brake line EMERGENCY please help ASAP!!!

thehuntsauce

New Member
hey ya'll, ive almost got my integra to the point it needs to be in order to make this 222 mile trip back home next thursday, so after puttin new pads and rotors on the rear, i went to test everything out, started her up, put her in reverse, eased back a lil bit, and upon pressing the brake pedal, i had barely any stopping power at all, and on the Second pump of the brakes, I barely got the car to stop =( I then got out, and immediately noticed a trail comin from about the middle of the underside of the car, a quite heavy and steady trail of fluid, and then upon further investigation, discovered one of the brake lines had at least a smalll hole in it, cause when the car is running and i press the brake pedal, a high pressure spray comes directly from the suspect area on the line....

guys im on a deadline and there is no other options in my wheelhouse....i have until next thursday to have this problem completely solved so I can feel confident about taking the car a couple hundred miles down the road safely. Thought maybe cutting the problem section out of the line and splicing in an 8 in. section that Autozone sells and using compression fittings to secure it?? or possibly just cutting out the tiniest section of the line and using one compression fitting?? Please, your thoughts and suggestions are and will be a godsend for me at this point =/

ps,

The brake line in question is the one furthest away, i.e. the one closest to the exhaust pipe, and the leak is about 3 inches back from the bend in the line


 

HRubss

I'm a gearheAd
To do any of that, you'll need to flare the line, plus there's the risk of other portions of that line being rusted out as well. At that point, I would recommend to get the entire brake line out and taking it to an auto parts store that sells universal lines. With the OEM line out, you can check the piping diameter, get new fittings, and bend the new universal line to match the bends on the OEM line.
 


thehuntsauce

New Member
To do any of that, you'll need to flare the line, plus there's the risk of other portions of that line being rusted out as well. At that point, I would recommend to get the entire brake line out and taking it to an auto parts store that sells universal lines. With the OEM line out, you can check the piping diameter, get new fittings, and bend the new universal line to match the bends on the OEM line.
I agree 100% with your advice, but at this point in time none of those are viable option for me. I literally must get this fixed and ready to go in a matter of days and have very limited access to tools, and to top it all off my car sitting in a parking lot

Heres the exact spot of the leak

 

HRubss

I'm a gearheAd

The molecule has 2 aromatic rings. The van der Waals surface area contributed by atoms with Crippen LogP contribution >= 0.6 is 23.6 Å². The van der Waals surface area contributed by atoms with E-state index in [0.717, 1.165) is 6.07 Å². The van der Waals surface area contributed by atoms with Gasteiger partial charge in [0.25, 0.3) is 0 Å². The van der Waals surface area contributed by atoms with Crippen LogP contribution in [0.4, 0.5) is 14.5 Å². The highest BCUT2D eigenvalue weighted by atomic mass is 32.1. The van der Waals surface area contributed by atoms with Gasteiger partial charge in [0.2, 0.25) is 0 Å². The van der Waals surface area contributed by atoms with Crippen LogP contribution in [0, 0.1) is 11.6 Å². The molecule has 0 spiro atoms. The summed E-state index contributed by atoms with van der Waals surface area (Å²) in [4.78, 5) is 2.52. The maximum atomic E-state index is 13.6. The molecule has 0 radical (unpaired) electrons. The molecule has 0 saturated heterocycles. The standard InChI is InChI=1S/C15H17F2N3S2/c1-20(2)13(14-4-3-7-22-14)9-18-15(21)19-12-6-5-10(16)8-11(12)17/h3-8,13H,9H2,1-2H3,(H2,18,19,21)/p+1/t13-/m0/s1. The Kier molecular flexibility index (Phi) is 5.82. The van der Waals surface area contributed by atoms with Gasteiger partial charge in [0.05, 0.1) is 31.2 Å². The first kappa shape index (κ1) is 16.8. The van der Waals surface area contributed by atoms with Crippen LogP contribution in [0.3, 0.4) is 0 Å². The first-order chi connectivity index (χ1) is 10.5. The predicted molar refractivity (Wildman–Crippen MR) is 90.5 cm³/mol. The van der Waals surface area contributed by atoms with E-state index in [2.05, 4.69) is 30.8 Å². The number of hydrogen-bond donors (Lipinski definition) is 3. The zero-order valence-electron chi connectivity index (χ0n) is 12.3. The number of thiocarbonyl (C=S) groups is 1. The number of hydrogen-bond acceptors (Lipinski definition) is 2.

I agree 100% with your advice, but at this point in time none of those are viable option for me. I literally must get this fixed and ready to go in a matter of days and have very limited access to tools, and to top it all off my car sitting in a parking lot

Heres the exact spot of the leak

There's really no quick fix for brake lines due to the high pressure that the system requires. Can you get it towed to a nearby shop and have them do it? That seems to be your only option aside from doing the repairs yourself.
 


thehuntsauce

New Member
There's really no quick fix for brake lines due to the high pressure that the system requires. Can you get it towed to a nearby shop and have them do it? That seems to be your only option aside from doing the repairs yourself.
Unfortunately I dont have the financial resources to have it professionally repaired at a shop =( This is what I would classify as an 'absolute worst case scenario', Its got to be fixed within a few days tops, Im gonna have to do the repair myself, and hope that it only ends up being the only thing keeping me from driving the car home. But after today going down like it did, and being able to find the exact spot of the leak myself, I really feel like maybe just cutting out that really corroded section of the line and replacing it with an 8 inch section that Autozone sells, and using the proper fittings to replace said section, I could manage this repair job myself, and be confident that my work will be sufficient enough to make the trip home.
 

jdmjim

nothing from nowhere
ive seen compression fittings use, i cant reccomend it, but like ive said, ive seen it done, if u go that rout,consider it very tempoary
 

thehuntsauce

New Member
Well Update for everyone....I replaced the line with a section I bought at AutoZone, and from the looks of it perhaps i didnt get the compression fittings tight enough because there is still dribbling coming from the upper fitting when the brake pedal is pressed and pressure is applied to the system. I had to make the 230 mile trip anyhow, and thankfully, we made it safely and in one piece....so now, i guess buy stainless steel fittings and make damn sure theyre tight as can be while i'm up under the teg replacing the same section of brake line???

1675
 


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